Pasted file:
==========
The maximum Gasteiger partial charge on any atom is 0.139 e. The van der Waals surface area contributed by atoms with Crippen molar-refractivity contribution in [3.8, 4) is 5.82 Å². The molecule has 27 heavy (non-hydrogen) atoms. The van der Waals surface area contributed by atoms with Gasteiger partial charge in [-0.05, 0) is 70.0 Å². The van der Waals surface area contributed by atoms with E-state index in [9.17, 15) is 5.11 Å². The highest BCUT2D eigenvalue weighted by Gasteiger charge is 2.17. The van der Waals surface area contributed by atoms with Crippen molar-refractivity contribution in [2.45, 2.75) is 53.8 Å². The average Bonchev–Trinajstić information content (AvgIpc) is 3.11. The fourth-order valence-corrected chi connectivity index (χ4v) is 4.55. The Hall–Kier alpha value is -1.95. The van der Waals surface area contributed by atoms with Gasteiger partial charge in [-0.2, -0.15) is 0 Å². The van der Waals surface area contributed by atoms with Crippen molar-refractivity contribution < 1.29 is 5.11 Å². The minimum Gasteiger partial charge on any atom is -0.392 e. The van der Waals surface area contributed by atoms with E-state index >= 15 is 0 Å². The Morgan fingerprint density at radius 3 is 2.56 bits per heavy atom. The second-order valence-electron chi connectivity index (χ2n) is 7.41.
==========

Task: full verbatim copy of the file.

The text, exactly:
The maximum Gasteiger partial charge on any atom is 0.139 e. The van der Waals surface area contributed by atoms with Crippen molar-refractivity contribution in [3.8, 4) is 5.82 Å². The molecule has 27 heavy (non-hydrogen) atoms. The van der Waals surface area contributed by atoms with Gasteiger partial charge in [-0.05, 0) is 70.0 Å². The van der Waals surface area contributed by atoms with E-state index in [9.17, 15) is 5.11 Å². The highest BCUT2D eigenvalue weighted by Gasteiger charge is 2.17. The van der Waals surface area contributed by atoms with Crippen molar-refractivity contribution in [2.45, 2.75) is 53.8 Å². The average Bonchev–Trinajstić information content (AvgIpc) is 3.11. The fourth-order valence-corrected chi connectivity index (χ4v) is 4.55. The Hall–Kier alpha value is -1.95. The van der Waals surface area contributed by atoms with Gasteiger partial charge in [-0.2, -0.15) is 0 Å². The van der Waals surface area contributed by atoms with Crippen molar-refractivity contribution < 1.29 is 5.11 Å². The minimum Gasteiger partial charge on any atom is -0.392 e. The van der Waals surface area contributed by atoms with E-state index >= 15 is 0 Å². The Morgan fingerprint density at radius 3 is 2.56 bits per heavy atom. The second-order valence-electron chi connectivity index (χ2n) is 7.41.